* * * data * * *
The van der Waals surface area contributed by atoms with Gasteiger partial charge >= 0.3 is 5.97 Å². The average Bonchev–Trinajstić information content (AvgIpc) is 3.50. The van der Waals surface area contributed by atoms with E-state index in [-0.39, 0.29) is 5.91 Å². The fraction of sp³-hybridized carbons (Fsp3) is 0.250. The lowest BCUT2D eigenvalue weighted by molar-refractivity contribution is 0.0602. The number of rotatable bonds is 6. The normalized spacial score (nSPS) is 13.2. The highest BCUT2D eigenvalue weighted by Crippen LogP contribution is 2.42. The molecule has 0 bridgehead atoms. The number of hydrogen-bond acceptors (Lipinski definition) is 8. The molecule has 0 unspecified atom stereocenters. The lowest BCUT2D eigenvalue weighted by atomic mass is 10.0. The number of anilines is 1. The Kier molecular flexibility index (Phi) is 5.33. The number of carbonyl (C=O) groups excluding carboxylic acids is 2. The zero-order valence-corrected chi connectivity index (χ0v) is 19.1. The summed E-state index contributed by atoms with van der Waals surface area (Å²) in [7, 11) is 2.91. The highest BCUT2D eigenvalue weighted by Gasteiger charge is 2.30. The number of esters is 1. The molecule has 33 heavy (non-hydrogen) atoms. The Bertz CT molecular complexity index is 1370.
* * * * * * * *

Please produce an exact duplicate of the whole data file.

The van der Waals surface area contributed by atoms with Gasteiger partial charge >= 0.3 is 5.97 Å². The average Bonchev–Trinajstić information content (AvgIpc) is 3.50. The van der Waals surface area contributed by atoms with E-state index in [-0.39, 0.29) is 5.91 Å². The fraction of sp³-hybridized carbons (Fsp3) is 0.250. The lowest BCUT2D eigenvalue weighted by molar-refractivity contribution is 0.0602. The number of rotatable bonds is 6. The normalized spacial score (nSPS) is 13.2. The highest BCUT2D eigenvalue weighted by Crippen LogP contribution is 2.42. The molecule has 0 bridgehead atoms. The number of hydrogen-bond acceptors (Lipinski definition) is 8. The molecule has 0 unspecified atom stereocenters. The lowest BCUT2D eigenvalue weighted by atomic mass is 10.0. The number of anilines is 1. The Kier molecular flexibility index (Phi) is 5.33. The number of carbonyl (C=O) groups excluding carboxylic acids is 2. The zero-order valence-corrected chi connectivity index (χ0v) is 19.1. The summed E-state index contributed by atoms with van der Waals surface area (Å²) in [7, 11) is 2.91. The highest BCUT2D eigenvalue weighted by Gasteiger charge is 2.30. The number of esters is 1. The molecule has 33 heavy (non-hydrogen) atoms. The Bertz CT molecular complexity index is 1370.